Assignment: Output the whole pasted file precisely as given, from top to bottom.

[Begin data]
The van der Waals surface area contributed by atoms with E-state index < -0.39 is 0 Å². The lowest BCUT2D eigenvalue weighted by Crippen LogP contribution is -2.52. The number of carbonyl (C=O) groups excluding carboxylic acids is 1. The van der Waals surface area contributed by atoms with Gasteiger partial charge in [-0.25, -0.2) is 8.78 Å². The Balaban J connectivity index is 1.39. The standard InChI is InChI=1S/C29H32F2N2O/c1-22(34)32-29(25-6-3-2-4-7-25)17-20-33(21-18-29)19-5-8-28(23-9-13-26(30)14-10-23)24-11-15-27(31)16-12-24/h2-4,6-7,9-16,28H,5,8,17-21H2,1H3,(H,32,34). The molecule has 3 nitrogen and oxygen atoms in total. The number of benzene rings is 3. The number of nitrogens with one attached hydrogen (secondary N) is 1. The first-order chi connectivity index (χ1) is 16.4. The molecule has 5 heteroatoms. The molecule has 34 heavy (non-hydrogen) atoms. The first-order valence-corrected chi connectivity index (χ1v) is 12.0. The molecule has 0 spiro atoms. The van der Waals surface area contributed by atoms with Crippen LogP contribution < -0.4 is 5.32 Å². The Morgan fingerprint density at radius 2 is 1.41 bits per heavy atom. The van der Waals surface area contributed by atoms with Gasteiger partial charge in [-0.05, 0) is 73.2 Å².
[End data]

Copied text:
The van der Waals surface area contributed by atoms with E-state index < -0.39 is 0 Å². The lowest BCUT2D eigenvalue weighted by Crippen LogP contribution is -2.52. The number of carbonyl (C=O) groups excluding carboxylic acids is 1. The van der Waals surface area contributed by atoms with Gasteiger partial charge in [-0.25, -0.2) is 8.78 Å². The Balaban J connectivity index is 1.39. The standard InChI is InChI=1S/C29H32F2N2O/c1-22(34)32-29(25-6-3-2-4-7-25)17-20-33(21-18-29)19-5-8-28(23-9-13-26(30)14-10-23)24-11-15-27(31)16-12-24/h2-4,6-7,9-16,28H,5,8,17-21H2,1H3,(H,32,34). The molecule has 3 nitrogen and oxygen atoms in total. The number of benzene rings is 3. The number of nitrogens with one attached hydrogen (secondary N) is 1. The first-order chi connectivity index (χ1) is 16.4. The molecule has 5 heteroatoms. The molecule has 34 heavy (non-hydrogen) atoms. The first-order valence-corrected chi connectivity index (χ1v) is 12.0. The molecule has 0 spiro atoms. The van der Waals surface area contributed by atoms with Crippen LogP contribution < -0.4 is 5.32 Å². The Morgan fingerprint density at radius 2 is 1.41 bits per heavy atom. The van der Waals surface area contributed by atoms with Gasteiger partial charge in [-0.05, 0) is 73.2 Å².